During the last decade, the Nationals/Expos had three seasons in which they played .500 baseball or better. All three seasons were managed by Frank Robinson.
The organization, on the other hand, had a lot of talented players during the decade. With that in mind, MLB.com asked six baseball experts to determine the Nationals/Expos Players of the Decade by position.
The panel -- which included broadcasters Dave Jageler, Charlie Slowes and Bob Carpenter, sideline reporter Debbi Taylor and Nationals officials John Dever and Mike Gazda -- came up with a great All-Star team. Not surprisingly, all but one of the players selected played for Robinson.
Catcher -- Brian Schneider: The Expos kept Schneider over Michael Barrett because Schneider was mentally tough. Schneider was not afraid to fail nor was he intimidated by Robinson.
It turned out to be a good organizational decision. From 2002-07, Schneider was outstanding behind the plate, throwing out 40 percent of would-be basestealers. He should have won at least two Gold Gloves during the decade, but Mike Matheny was often in the way when it came to winning the award.
The Nationals haven't had a catcher play a full season since Schneider was traded to the Mets after the 2007 season.
First base -- Nick Johnson: Yes, Johnson spent a lot of time on the disabled list, but when he was on the field, he was often on base. Take last season, for example. Before he was traded to the Marlins on July 31, Johnson played 98 games for Washington and hit .295 with six home runs, 44 RBIs and a .408 on-base percentage.
Expos/Nats All-Decade team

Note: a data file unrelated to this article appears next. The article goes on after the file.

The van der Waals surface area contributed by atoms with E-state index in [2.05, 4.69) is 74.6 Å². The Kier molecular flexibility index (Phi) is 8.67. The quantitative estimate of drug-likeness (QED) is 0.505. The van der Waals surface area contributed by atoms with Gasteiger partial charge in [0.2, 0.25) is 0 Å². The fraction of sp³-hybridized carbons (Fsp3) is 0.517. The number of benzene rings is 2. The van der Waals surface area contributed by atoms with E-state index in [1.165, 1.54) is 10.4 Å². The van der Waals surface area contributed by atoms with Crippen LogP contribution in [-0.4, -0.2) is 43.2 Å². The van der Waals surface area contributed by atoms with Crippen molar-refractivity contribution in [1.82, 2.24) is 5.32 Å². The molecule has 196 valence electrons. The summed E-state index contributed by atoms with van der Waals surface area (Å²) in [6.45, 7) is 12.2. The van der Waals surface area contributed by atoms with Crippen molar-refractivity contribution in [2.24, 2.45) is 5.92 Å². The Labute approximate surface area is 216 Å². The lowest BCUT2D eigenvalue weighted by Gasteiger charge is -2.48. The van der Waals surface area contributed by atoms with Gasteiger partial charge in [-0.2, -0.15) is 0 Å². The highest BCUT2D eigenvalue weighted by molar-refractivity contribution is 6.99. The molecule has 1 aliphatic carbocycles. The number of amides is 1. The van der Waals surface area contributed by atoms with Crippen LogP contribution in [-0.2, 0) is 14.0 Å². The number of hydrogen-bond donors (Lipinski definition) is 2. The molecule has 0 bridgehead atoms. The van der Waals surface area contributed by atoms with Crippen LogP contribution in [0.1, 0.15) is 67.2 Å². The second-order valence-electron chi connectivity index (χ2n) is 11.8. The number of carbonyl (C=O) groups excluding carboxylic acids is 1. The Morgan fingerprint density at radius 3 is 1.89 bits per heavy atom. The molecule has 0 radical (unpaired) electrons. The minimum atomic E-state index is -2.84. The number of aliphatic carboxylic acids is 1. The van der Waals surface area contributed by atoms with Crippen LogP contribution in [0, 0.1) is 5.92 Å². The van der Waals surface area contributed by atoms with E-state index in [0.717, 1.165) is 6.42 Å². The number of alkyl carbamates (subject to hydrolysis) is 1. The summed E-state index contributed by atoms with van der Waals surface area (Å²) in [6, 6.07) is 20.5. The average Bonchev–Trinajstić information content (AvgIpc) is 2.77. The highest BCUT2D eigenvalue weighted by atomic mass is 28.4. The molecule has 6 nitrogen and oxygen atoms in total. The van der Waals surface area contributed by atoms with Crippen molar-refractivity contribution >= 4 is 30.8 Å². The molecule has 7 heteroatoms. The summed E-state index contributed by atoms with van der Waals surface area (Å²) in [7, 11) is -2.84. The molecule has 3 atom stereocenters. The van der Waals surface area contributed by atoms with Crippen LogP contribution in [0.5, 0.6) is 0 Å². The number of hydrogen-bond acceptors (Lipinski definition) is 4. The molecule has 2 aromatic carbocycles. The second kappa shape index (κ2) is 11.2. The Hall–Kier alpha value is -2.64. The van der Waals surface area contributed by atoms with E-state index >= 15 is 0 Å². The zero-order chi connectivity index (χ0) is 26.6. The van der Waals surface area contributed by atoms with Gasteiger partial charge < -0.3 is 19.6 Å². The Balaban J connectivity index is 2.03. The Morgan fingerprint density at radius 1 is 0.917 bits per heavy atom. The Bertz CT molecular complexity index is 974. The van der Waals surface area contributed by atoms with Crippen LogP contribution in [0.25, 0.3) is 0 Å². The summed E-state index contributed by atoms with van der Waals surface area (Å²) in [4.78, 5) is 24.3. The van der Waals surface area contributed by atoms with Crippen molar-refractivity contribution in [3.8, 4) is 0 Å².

Tony Armas Jr.
Second base -- Jose Vidro: Nationals fans never saw the real Vidro, because he was often injured after the team moved to Washington. But in Montreal, Vidro was arguably the best-hitting second baseman in baseball. He drove in more than 90 runs in a season twice and was a three-time All-Star.
Shortstop -- Orlando Cabrera: As a member of the Expos, Cabrera played in 162 games in a season twice and won a Gold Glove in 2001. He was arguably the best No. 2 hitter during the Robinson era. In '03, Cabrera hit second in the order, hitting .297 with 17 home runs and 80 RBIs.
Third base -- Ryan Zimmerman: At 25, he's already the best third baseman in team history. Sorry, Tim Wallach. Almost every game, it seems like Zimmerman puts on a show at the hot corner -- whether it's making a diving play or charging a ball to throw out a runner.
Zimmerman is pretty good with the bat, too. He drove in 91 or more runs in a season three times as well as hitting .284 during the decade.
Outfield -- Alfonso Soriano, Brad Wilkerson and Vladimir Guerrero: Soriano played for the Nationals for one year, but what a year it was. In 2006, he collected 22 assists while playing left field and became the first Nationals player to go 40-40 in a season.
Wilkerson, the first recognized star in Nationals history, did most of his damage in an Expos uniform. His best year came in 2004, when he hit 32 home runs and scored 112 runs from the leadoff spot.
Guerrero was clearly the organization's best player of the decade. He was a five-tool player, who averaged 35.5 home runs and 105 RBIs with the Expos during the decade. The organization hasn't had a difference-maker like Guerrero since he left after the 2003 season.
Starting pitchers -- Tony Armas Jr., Livan Hernandez, John Lannan, Tomo Ohka and Javier Vazquez: This category was the toughest, because no one stood out as a great pitcher during the decade. Lannan is the lone player on the All-Decade team not to have played under Robinson.
Of the five, Vazquez is probably the best, having struck out over 200 batters in a season twice. He also had an ERA under 4.00 for three straight years with the Expos. On the other hand, Hernandez was arguably the most durable. He had three seasons of 233 innings or more for the club.
Closer -- Chad Cordero: He became the Expos' closer in June 2004, after Rocky Biddle stopped getting people out. It got so bad for Biddle that Vidro and Hernandez requested a change in the closer's role. Robinson went with Cordero, who saved 128 games with a 2.78 ERA during the decade.
Setup man -- Luis Ayala: This was a tough call for the panel. The choice was between Ayala and Jon Rauch, but Ayala ended up the winner because he was successful for a longer period of time. Ayala had 87 holds over his five-plus seasons with the Expos/Nationals.
Bill Ladson is a reporter for MLB.com. This story was not subject to the approval of Major League Baseball or its clubs.